The Things We Leave Behind When We Travel.

By Posted in - Travel Resources on May 19th, 2015

Everyone writes about the things they take on the road. We all do it—bloggers, magazine editors, celebrity chefs. Why? People like the information; I like the information too. You see, travelers are an interesting species. Some religiously check luggage, others don’t even carry a bag. Whatever their style, though, everybody has a reason for traveling the way they do. I guess I find it fascinating, and judging from the popularity of our posts about packing tips, others do too.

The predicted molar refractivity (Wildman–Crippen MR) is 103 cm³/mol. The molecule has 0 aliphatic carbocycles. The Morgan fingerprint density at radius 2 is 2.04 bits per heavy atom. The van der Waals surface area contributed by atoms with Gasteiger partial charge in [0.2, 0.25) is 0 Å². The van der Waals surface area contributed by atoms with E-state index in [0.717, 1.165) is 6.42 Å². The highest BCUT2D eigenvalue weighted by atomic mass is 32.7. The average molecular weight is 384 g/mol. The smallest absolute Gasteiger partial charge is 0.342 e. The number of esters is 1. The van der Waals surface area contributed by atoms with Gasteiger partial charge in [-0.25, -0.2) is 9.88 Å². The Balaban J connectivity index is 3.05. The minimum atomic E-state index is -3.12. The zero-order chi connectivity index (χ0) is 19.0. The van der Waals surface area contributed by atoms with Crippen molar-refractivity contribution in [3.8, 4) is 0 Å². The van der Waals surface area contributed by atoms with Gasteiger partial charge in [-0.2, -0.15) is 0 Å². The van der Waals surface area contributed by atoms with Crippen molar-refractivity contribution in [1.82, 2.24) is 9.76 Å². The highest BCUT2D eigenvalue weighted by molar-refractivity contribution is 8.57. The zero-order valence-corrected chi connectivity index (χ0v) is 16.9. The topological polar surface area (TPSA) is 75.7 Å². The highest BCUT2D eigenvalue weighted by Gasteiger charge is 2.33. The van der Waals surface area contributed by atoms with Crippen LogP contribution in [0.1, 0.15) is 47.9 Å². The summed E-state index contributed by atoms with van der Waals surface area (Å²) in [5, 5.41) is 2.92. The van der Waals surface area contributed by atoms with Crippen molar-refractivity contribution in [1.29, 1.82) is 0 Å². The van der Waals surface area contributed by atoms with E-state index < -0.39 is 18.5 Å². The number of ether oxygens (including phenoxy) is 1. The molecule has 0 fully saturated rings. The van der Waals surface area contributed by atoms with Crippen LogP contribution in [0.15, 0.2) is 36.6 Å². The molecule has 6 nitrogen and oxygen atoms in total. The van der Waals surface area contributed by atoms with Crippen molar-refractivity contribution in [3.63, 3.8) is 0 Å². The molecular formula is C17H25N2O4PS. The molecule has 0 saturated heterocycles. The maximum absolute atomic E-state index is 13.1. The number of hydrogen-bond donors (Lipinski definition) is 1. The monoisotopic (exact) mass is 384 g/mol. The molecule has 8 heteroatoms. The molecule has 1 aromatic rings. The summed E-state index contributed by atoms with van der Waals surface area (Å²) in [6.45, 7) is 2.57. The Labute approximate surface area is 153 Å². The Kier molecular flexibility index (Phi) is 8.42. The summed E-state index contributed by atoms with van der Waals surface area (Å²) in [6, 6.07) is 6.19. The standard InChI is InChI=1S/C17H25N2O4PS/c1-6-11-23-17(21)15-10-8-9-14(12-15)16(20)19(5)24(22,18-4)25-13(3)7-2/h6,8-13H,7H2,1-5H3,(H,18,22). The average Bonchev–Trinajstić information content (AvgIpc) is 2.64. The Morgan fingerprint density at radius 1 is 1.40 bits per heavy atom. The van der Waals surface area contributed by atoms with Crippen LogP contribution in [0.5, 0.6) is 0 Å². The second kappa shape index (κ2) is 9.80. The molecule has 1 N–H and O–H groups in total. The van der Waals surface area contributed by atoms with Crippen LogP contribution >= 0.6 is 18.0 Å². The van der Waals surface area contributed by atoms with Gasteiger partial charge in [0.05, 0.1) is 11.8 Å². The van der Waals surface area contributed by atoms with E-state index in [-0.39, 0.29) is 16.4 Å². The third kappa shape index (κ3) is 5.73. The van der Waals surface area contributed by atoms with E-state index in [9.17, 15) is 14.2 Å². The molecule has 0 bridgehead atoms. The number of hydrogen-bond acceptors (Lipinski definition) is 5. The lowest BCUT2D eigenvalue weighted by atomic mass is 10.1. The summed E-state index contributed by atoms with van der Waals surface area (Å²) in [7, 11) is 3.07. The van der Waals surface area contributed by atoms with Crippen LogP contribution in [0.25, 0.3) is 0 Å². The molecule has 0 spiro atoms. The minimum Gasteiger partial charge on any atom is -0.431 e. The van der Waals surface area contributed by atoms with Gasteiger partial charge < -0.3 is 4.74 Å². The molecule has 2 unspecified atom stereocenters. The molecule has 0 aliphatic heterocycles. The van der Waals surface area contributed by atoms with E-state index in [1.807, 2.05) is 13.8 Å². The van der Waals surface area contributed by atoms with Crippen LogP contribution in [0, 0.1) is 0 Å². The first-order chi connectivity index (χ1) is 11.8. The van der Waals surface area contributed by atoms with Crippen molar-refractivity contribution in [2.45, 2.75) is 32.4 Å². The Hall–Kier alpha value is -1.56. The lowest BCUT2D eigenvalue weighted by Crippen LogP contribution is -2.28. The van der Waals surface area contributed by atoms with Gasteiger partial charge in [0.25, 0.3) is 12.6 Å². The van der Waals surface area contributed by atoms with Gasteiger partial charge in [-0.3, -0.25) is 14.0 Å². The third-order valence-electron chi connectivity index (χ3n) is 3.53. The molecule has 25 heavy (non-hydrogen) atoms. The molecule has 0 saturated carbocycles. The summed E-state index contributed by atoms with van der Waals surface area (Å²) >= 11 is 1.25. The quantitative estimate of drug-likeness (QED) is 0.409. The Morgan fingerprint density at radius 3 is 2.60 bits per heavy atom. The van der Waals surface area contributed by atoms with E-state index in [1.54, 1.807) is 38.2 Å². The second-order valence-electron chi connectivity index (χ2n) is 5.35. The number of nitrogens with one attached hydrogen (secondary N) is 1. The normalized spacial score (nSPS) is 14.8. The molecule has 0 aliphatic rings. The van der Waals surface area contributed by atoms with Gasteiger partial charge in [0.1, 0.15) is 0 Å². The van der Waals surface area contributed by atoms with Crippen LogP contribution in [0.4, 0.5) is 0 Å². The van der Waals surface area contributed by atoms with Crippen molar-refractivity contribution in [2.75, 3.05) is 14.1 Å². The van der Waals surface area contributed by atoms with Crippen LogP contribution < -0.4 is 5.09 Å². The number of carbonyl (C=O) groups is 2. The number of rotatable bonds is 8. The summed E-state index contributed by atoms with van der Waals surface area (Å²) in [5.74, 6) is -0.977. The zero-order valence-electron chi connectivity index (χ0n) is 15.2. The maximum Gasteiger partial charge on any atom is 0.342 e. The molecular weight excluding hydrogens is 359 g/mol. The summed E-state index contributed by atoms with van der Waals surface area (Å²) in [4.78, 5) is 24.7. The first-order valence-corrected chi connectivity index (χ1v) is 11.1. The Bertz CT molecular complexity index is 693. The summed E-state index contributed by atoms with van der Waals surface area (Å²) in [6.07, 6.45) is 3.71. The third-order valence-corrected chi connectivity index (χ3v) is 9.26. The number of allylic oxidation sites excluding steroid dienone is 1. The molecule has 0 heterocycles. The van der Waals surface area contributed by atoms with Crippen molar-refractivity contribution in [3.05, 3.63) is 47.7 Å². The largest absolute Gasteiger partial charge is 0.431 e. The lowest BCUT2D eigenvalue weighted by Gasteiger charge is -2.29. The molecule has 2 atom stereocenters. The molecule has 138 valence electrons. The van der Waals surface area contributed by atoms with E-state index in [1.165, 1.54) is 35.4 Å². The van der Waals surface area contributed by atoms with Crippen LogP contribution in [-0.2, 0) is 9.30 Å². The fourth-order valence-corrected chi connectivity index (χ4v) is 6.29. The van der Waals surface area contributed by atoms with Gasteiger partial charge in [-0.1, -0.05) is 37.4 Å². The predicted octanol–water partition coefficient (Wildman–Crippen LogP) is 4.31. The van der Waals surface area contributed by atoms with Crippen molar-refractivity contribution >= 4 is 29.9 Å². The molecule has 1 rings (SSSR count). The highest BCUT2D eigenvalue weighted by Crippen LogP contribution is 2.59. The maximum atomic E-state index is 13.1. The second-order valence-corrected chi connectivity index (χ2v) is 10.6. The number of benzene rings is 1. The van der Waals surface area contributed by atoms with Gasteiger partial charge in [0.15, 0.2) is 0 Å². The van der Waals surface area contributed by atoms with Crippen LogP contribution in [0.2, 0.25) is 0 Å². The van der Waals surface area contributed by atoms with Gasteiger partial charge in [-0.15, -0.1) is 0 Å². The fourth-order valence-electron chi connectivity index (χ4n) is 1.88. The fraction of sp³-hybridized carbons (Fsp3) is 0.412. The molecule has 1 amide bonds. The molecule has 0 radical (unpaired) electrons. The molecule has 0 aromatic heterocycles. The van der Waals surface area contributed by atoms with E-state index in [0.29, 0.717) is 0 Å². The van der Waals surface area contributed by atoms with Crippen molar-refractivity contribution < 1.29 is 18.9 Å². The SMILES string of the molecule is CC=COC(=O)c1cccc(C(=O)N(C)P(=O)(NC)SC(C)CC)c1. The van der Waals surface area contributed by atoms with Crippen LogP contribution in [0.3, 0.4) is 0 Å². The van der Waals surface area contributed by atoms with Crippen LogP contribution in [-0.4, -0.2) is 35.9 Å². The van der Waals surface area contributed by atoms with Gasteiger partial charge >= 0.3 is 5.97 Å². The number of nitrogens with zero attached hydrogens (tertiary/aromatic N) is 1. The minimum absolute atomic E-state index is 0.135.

But what about the stuff we leave behind? Everyone’s got something or someone they leave behind when the road calls, don’t they? Even if it is just a pet rock named Stoney. Travelers don’t talk as much about those things, but I think they’re just as important, and the information gleaned as important as traditional packing lists. So, we came up with the five things we often have to leave behind when we travel—be it for a weeklong Caribbean cruise or an extended trip through Europe—and how, if possible, we deal with those things from the road.


It Was Me Amsterdam, Not You (+3 Awesome Recommendations) #mustlovefestivals: